The Achilles tendon is a large cord-like tendon that connects the muscles of the calf to the back of the heel. When you point your toes, the Achilles tendon acts like a rope from the calf muscles to pull the bottom of the heel back. The Achilles tendon allows us to stand on our tiptoes and to push off the ground when running, climbing and jumping.
Tendonitis is an inflammation an irritation of the tissues around a tendon. This irritation results in weakness and pain, particularly when the calf muscles tighten and the Achilles tendon is pulled.
How does Achilles tendonitis occur?
Tendonitis occurs from an overuse of a tendon. This commonly happens from over training or from improper stretching before an athletic activity. This injury is well-known among for athletes, who use the same muscle groups repetitively in sports. Uphill running causes considerable strain on the Achilles tendon, which may lead to tendonitis. Wearing high heels over time can cause the Achilles tendon to shorten and become more prone to tendonitis when low-heeled shoes are worn (which stretches the tendon back to its normal length).
What are the signs and symptoms of Achilles tendonitis?
Achilles tendonitis usually feels like a gradually increasing pain and irritation at the back of the heel and lower calf. This pain worsens with use of the tendon. Swelling of the region may also be present. Small knots or nodules can develop along the tendon, which are accumulations of scar tissue from the irritation and rubbing.
How is Achilles tendonitis diagnosed?
To diagnose Achilles tendonitis, your doctor will discuss the history of the injury with you and examine the back of your leg and heel. X-rays and other imaging tests are not used to diagnose tendonitis, but may be utilized to rule out injury to the nearby bones.
How is Achilles tendonitis treated?
Rest, ice, and conditioning are recommended to help reduce pain and inflammation.
- Rest - All activities and exercise that require active use of the Achilles tendon should be restricted. Talk with your doctor about a plan for gradually returning to full activity.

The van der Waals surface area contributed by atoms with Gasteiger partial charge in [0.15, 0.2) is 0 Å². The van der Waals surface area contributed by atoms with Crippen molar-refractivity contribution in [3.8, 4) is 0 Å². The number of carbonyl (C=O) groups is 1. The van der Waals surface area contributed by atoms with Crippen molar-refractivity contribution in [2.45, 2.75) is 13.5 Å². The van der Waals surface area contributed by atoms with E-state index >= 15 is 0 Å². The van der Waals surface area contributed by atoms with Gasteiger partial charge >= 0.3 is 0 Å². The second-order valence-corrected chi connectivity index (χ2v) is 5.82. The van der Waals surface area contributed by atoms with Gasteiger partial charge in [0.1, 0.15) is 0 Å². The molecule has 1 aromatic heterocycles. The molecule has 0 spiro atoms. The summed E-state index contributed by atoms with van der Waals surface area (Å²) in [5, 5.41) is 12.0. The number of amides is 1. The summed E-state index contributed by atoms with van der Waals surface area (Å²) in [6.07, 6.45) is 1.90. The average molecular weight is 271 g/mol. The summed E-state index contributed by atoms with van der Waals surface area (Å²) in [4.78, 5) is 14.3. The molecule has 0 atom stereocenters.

- Ice - Ice packs may be used every hour for 15 minutes at a time to help alleviate pain and reduce swelling.
- Stretching/strengthening - Your doctor or physical therapist may recommend exercises for the muscles surrounding the Achilles tendon. Other specialized treatments may also be used to decrease inflammation.
- Casting - In severe cases of Achilles tendonitis, some doctors recommend the use of a cast to immobilize the ankle joint and to reduce the strain on the Achilles.
Talk with your doctor about the best approach for gradually increasing activity during the recovery process.
Recovery from Achilles tendonitis
Recovery time for Achilles tendonitis varies, depending on the severity of your condition. During recovery, it is essential to follow your rehabilitation program properly and limit activities that require heavy use of the Achilles tendon. These steps will help speed your healing process.
How to prevent Achilles tendonitis
It is important to wear comfortable, low-heeled shoes that offer good stability and cushioning. Athletes should maintain proper conditioning and follow training programs that gradually add new exercises. Increasing the length of workouts should also take place slowly over time. With these measures, most cases of Achilles tendonitis can be prevented.